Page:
So why no traction with Wahoo, a symbol arguably much more offensive than any of the rest? Call it a unique inertia, created by a combination of Native Americans' status as a tiny, relatively invisible minority; the traditional "cowboys and Indians" view of Natives' status as an enemy of American civilization; the innocent, if ignorant, elements of Cleveland's attachment to Wahoo as a symbol of a beloved baseball team; and a relative lack of awareness of the symbol's racist origins. Of course, there's also the fact that professional teams, unlike colleges and high schools, are owned by private individuals, most of whom happen to be white.

David Currie, a 73-year-old Euclid resident who identifies himself as "a WASP through and through," joins the Wahoo protesters every year because he believes the symbol is an embarrassment to his hometown. You'd never see a team called the Cleveland Negros or the Cleveland Jews, accompanied by a caricature of the race, he says. "There's no difference between blackface and redface. One is just as wrong as the other. It's just that here there's nobody to beat you up for wearing the redface."

Wahoo, incidentally, is all but nonexistent in the Indians' spring-training home of Goodyear, Arizona, where the Native American population is significantly higher than it is on the modern-day shores of Lake Erie.

Indeed, Ohio is home to zero Native reservations, compared to 11 in neighboring Michigan. Nationwide, full-blooded Native Americans make up slightly less than 1 percent of the U.S. population — not exactly the groundswell of numbers needed to shake up a nation's way of thinking.

"We're the minority of minorities," says Jim Farrar, the Cherokee from Michigan who co-founded that state's Coalition Against Racism in Sports and Media. Each year, he supports Wahoo protesters on Opening Day, and each year he finds few locals of similar heritage. "They're not physically here," he says. "You're not looking at them face-to-face. It's easy to pretend that they don't exist."

But it wasn't always that way. The call for Chief Wahoo's head reached its peak in the mid-1990s, as the Indians prepared their move to brand-new Jacobs Field and renewed enthusiasm for the team was paying off with constant sellouts and a long-overdue return to postseason glory.

Local activists including Juanita Helphrey, a native of the Hidatsa Nation and a leading voice for racial justice for the United Church of Christ, capitalized on the momentum. They ensured that the 35-foot-tall Chief Wahoo that for decades had been perched atop Municipal Stadium would not be moved to the new park. (The statue, since refurbished, now serves as an exhibit at the Western Reserve Historical Society, where guests are encouraged to write their feelings about Wahoo on Post-It notes.)

In 1997, Helphrey and five others were arrested for burning a Wahoo effigy outside the gates of the World Series. The charges were eventually dropped, and Helphrey has since retired.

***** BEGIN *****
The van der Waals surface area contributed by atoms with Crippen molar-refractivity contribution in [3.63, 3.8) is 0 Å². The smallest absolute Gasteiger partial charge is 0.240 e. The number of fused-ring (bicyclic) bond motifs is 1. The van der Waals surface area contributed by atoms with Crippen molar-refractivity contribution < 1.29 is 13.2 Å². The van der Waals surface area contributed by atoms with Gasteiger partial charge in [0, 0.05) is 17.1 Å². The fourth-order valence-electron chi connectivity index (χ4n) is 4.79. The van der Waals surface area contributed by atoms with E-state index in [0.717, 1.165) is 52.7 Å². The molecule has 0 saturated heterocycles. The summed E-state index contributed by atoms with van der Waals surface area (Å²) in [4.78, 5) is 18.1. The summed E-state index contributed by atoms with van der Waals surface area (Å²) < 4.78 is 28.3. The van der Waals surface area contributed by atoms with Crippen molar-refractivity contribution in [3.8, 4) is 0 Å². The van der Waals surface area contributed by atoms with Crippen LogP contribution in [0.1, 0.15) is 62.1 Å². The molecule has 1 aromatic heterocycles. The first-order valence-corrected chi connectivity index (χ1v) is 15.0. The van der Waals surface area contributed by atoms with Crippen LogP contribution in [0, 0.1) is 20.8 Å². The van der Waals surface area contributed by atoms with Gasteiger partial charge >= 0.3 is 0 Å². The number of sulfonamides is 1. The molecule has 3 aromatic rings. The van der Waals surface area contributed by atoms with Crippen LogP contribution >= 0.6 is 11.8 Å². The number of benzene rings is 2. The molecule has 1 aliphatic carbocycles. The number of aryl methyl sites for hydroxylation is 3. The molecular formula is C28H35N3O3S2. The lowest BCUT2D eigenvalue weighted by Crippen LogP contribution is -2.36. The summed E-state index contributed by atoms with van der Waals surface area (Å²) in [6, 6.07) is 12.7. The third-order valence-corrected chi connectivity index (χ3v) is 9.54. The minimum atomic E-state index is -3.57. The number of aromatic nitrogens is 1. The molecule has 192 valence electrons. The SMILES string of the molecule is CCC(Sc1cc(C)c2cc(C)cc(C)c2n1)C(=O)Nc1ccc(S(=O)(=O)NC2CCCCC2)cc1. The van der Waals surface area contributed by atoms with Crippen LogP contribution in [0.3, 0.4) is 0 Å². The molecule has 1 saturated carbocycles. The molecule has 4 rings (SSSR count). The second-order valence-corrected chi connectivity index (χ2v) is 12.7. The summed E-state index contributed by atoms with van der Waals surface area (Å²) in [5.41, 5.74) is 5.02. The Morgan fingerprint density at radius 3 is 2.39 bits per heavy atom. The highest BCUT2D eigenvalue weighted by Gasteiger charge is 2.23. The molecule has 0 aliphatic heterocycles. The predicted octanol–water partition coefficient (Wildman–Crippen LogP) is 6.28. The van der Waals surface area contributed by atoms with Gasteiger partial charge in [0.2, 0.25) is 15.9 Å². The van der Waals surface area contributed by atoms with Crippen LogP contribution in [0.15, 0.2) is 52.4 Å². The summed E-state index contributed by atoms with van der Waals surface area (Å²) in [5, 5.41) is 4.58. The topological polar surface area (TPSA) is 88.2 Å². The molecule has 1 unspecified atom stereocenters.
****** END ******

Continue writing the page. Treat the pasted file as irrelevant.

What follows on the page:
"When Juanita was leading the efforts, we had some leverage," recalls Charlene Higginbotham, a fellow UCC member from Cleveland Heights. "We would get more time on TV and in the newspapers. It's much harder for them to ignore you when you have a Native American sitting across the table saying, 'This does not honor me or my people.'"

At one point, then-Tribe owner Dick Jacobs agreed to talks about Wahoo. A local artist even presented the organization with proposals for a non-caricaturized representation to replace Wahoo.

"There was a new stadium, a new owner, a new name for the facility, so we figured it would be an especially good time for a new image," says Reverend Marvin McMickle, a prominent local pastor and a member of the Gateway board of directors at the time. In 2000, the office of then-Mayor Michael White issued a statement decrying Wahoo as an "offensive, racist symbol," and discussed a proposal to ban the logo from all city-owned property. But the anti-Wahoo fire quickly cooled off without explanation.

"We eventually received the same general blasé response [from the organization] about how beloved an image — or at least how popular an image — it is with baseball fans," McMickle remembers. "But why should that matter? If it's wrong, it's wrong."


Those who love Wahoo often point to the anti-Wahoo movement's lack of success as justification for the Chief's continued survival.

Many, including outspoken sports talker Chuck Booms of 92.3-FM WFAN, cite a controversial 2002 poll by Sports Illustrated, which concluded that five out of six Native American respondents believe teams "should not stop using Indian nicknames, mascots, characters and symbols."

"Eighty-three percent of Indians on reservations said leave it alone, so leave it alone!" Booms shouted during a recent radio debate on the issue. To Booms, opposition to Chief Wahoo is "liberal nonsense."

Yet others are less convinced by the SI poll. "If you're going to trust a Sports Illustrated report on Native American issues, you might as well have Redbook report on the logging industry," says Farrar.

A group of 34 sociologists who organized to immediately challenge the survey pointed to other studies that reached opposite results. They also note that SI never disclosed how the poll was conducted, how participants were recruited, or what questions were asked. And more pertinent to Wahoo: There's nothing contained in the SI report to suggest its poll results distinguished between team names and symbols, nor between caricatures like Wahoo and more realistic representations. In fact, the report's penultimate paragraph concludes by noting that "many Native Americans find the mascots and imagery more offensive than the names."

Many anti-Wahoo activists are loath to engage any evidence of Native support for symbols like Wahoo. Andy Baskin, a morning personality at 92.3 and sports director at Cleveland's NewsNet5, recently spoke on his radio show about visiting a reservation in the Southwest and seeing children wearing Chief Wahoo hats.